Tampa Bay Lightning 2015 NHL Draft Preview

By Chris Roberts
The Tampa Bay Ligthning's 1st round pick in 2014 (19th overall) won the the OHL's Defenseman of the Year award this season. (Courtesy of Mark LoMoglio/Icon Sportswire)

Photo: The Tampa Bay Ligthning’s 1st round pick in 2014 (19th overall) won the the OHL’s Defenseman of the Year award this season. (Courtesy of Mark LoMoglio/Icon Sportswire)

 

 

A trip to the Stanley Cup Finals guaranteed the Tampa Bay Lightning‘s first round pick would be either 29th or 30th overall, but that pick was dealt to the Philadelphia Flyers in the Braydon Coburn trade prior to the deadline. Fortunately, the Lightning also owned the New York Rangers’ first round pick, acquired in last year’s Martin St. Louis/Ryan Callahan swap.

The Lightning organization is one of the most stable in the NHL right now in terms of being set up for long-term success. Aside from captain Steven Stamkos, the 2015 playoffs showcased the team’s growing young core as Alex Killorn, Tyler Johnson, Ondrej Palat and Nikita Kucherov all rose to the forefront. Beyond that, there’s also Jonathan Drouin, a 2013 3rd overall pick who played sporadically but has an immense amount of speed and skill. The organization is deep at all positions and should simply be looking to find the best player available with each of its nine draft picks.

Top 10 Prospects

1. Andrey Vasilevskiy, G
2. Anthony DeAngelo, D
3. Vladislav Namestnikov, C
4. Adam Erne, RW
5. Brayden Point, C
6. Dominik Masin, D
7. Johnathan MacLeod, D
8. Kristers Gudlevskis, G
9. Slater Koekkoek, D
10. Nikita Nesterov, D

Team Needs

The 2014-15 version of the Lightning will be, for the most part, intact for next season. The lone loss to free agency up front is Brendan Morrow, while defensemen Andrej Sustr and Mark Barberio will need new contracts. A top four of Victor Hedman, Anton Stralman, Jason Garrison and Coburn is a strong group on the blue line, and there are a number of intriguing young defensemen in the organization. It might be prudent for the team to seek out another veteran blueliner at the draft or through free agency.

Organizational Strengths

The Lightning are flush with goaltending and defense. Andrey Vasilevskiy, the team’s top prospect, will back up Ben Bishop next season, but is a future franchise goaltender by most accounts. The former 1st round pick had a tremendous first season in North America, eventually pushing Evgeny Nabokov off into retirement and assuming the back-up role. Behind Vasilevskiy, the organization has two other intriguing goaltender prospects in Latvian Kristers Gudlevskis and Adam Wilcox, who recently turned pro.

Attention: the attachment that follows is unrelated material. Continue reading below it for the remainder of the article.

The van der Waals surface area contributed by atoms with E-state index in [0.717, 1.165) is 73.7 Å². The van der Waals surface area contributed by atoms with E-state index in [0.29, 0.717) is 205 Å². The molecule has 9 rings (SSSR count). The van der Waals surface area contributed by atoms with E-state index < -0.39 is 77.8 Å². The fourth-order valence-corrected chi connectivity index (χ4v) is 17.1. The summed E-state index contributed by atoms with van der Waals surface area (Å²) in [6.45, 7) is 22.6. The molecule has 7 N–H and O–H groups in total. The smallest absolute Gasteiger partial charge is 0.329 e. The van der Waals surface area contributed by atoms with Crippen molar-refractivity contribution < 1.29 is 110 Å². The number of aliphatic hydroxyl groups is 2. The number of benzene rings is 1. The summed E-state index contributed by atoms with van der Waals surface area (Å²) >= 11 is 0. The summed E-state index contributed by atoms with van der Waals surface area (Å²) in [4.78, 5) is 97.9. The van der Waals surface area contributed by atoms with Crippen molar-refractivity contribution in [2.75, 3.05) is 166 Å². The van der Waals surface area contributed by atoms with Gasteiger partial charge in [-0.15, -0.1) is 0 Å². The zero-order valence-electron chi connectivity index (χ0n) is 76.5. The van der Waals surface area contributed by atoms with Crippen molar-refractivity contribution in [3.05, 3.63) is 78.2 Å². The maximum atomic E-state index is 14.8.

Aside from DeAngelo on the backend, the team has no standout defensive prospects, rather a wealthy stock of strong, adept skaters. Both Dominik Masin and Johnathan MacLeod are still young with room to grow, while Slater Koekkoek and Nikita Nesterov look primed for NHL competition next season.

Organizational Weaknesses

Even with the graduation of Drouin, the Lightning don’t have a particularly glaring need to fill in this draft. While the team’s forward core is still relatively young, drafting quality forwards with some level of grit might be a need for the team. Vladislav Namestnikov should lose his prospect status next season, and there’s a belief Adam Erne might be able to make the jump directly from junior. Should both of those players play next season, Brayden Point will become the Lightning’s top forward prospect, many of which are—like the big league team—undersized.

Draft Tendencies

Al Murray came on board as the Lightning’s director of amateur scouting after General Manager Steve Yzerman’s first draft in 2010. Consequently, in 2011 the team had its best draft since 1998 when it nabbed Vincent Lecavalier and Brad Richards. The following three drafts look just as promising, and a lot of that can be attributed to Murray and the Lightning’s willingness to take both Russians and smaller, high-end skilled players regardless of the pick. Two of the team’s five first pick round in the last four drafts have been Russians—Vasilevskiy and Namestnikov—and the team took a chance on Nikita Kucherov, a smaller but skilled Russian, in the second round of 2011.

Tampa Bay has not been a team that plays it safe at the draft in recent years, and it certainly paid off. Rather than taking perceived “safe” picks, the team swings for the fences. A prime example of that is last year’s first round pick, Anthony DeAngelo, who had some off-ice concerns heading into the draft. Despite that, he was recently named CHL Defenseman of the Year.

Since the 2011 draft, the Lightning have selected eight players from the OHL, five from the QMJHL, two from the WHL, four players heading to college and 10 Europeans.

Hockey’s Future Staff Mock Draft Results:

28. Thomas Chabot, D, Saint John (QMJHL)

Though the Lightning have shown a propensity to take chances on highly-skilled Russians in this slot in years past, with Thomas Chabot still on the board, the team would be more than willing to take the smooth-skating offensive defenseman.

Chabot’s game turned the corner early in the 2014-15 season, as his defensive awareness and ability to shield opponents from prime scoring areas improved quite a bit. Offensively, he was a feature on the Sea Dogs’ top power-play unit and finished the season with 41 points in 66 games, including 12 goals (an 11-goal increase over his rookie season in 2013-14).